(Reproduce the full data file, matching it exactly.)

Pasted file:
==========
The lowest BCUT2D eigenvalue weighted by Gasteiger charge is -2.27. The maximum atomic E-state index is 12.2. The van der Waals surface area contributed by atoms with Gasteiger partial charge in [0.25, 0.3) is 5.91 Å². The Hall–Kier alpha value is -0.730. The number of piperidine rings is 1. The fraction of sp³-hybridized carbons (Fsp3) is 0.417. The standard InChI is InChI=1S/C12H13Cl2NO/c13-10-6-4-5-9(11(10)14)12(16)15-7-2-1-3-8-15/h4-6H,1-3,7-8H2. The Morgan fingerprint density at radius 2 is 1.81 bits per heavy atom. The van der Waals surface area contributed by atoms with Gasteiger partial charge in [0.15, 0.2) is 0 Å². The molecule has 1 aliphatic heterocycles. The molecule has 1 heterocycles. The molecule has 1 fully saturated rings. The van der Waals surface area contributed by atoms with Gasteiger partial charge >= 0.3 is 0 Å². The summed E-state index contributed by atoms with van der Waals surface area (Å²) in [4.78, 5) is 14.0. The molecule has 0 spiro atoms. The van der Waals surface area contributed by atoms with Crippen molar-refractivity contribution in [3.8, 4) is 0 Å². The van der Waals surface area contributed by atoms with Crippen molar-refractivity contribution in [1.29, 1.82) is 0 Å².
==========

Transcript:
The lowest BCUT2D eigenvalue weighted by Gasteiger charge is -2.27. The maximum atomic E-state index is 12.2. The van der Waals surface area contributed by atoms with Gasteiger partial charge in [0.25, 0.3) is 5.91 Å². The Hall–Kier alpha value is -0.730. The number of piperidine rings is 1. The fraction of sp³-hybridized carbons (Fsp3) is 0.417. The standard InChI is InChI=1S/C12H13Cl2NO/c13-10-6-4-5-9(11(10)14)12(16)15-7-2-1-3-8-15/h4-6H,1-3,7-8H2. The Morgan fingerprint density at radius 2 is 1.81 bits per heavy atom. The van der Waals surface area contributed by atoms with Gasteiger partial charge in [0.15, 0.2) is 0 Å². The molecule has 1 aliphatic heterocycles. The molecule has 1 heterocycles. The molecule has 1 fully saturated rings. The van der Waals surface area contributed by atoms with Gasteiger partial charge >= 0.3 is 0 Å². The summed E-state index contributed by atoms with van der Waals surface area (Å²) in [4.78, 5) is 14.0. The molecule has 0 spiro atoms. The van der Waals surface area contributed by atoms with Crippen molar-refractivity contribution in [3.8, 4) is 0 Å². The van der Waals surface area contributed by atoms with Crippen molar-refractivity contribution in [1.29, 1.82) is 0 Å².